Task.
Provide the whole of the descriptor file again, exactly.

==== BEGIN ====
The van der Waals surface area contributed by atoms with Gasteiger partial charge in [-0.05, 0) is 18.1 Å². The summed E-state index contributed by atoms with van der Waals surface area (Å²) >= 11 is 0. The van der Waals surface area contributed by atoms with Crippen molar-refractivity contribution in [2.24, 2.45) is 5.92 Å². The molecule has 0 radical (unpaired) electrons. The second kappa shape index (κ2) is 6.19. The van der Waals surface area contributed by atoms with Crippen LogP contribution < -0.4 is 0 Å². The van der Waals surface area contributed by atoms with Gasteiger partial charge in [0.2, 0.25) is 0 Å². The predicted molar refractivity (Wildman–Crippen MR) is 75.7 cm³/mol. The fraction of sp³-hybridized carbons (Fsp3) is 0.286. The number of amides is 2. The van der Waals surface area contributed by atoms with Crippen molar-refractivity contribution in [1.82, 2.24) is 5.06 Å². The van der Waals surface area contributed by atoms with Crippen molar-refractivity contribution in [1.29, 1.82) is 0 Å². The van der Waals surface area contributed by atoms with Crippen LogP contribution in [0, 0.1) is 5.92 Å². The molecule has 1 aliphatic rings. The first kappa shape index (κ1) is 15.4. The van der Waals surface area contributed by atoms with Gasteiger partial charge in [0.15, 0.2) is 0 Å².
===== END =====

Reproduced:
The van der Waals surface area contributed by atoms with Gasteiger partial charge in [-0.05, 0) is 18.1 Å². The summed E-state index contributed by atoms with van der Waals surface area (Å²) >= 11 is 0. The van der Waals surface area contributed by atoms with Crippen molar-refractivity contribution in [2.24, 2.45) is 5.92 Å². The molecule has 0 radical (unpaired) electrons. The second kappa shape index (κ2) is 6.19. The van der Waals surface area contributed by atoms with Crippen LogP contribution < -0.4 is 0 Å². The van der Waals surface area contributed by atoms with Gasteiger partial charge in [0.2, 0.25) is 0 Å². The predicted molar refractivity (Wildman–Crippen MR) is 75.7 cm³/mol. The fraction of sp³-hybridized carbons (Fsp3) is 0.286. The number of amides is 2. The van der Waals surface area contributed by atoms with Crippen molar-refractivity contribution in [1.82, 2.24) is 5.06 Å². The van der Waals surface area contributed by atoms with Crippen molar-refractivity contribution in [1.29, 1.82) is 0 Å². The van der Waals surface area contributed by atoms with Crippen LogP contribution in [0, 0.1) is 5.92 Å². The molecule has 1 aliphatic rings. The first kappa shape index (κ1) is 15.4. The van der Waals surface area contributed by atoms with Gasteiger partial charge in [0.15, 0.2) is 0 Å².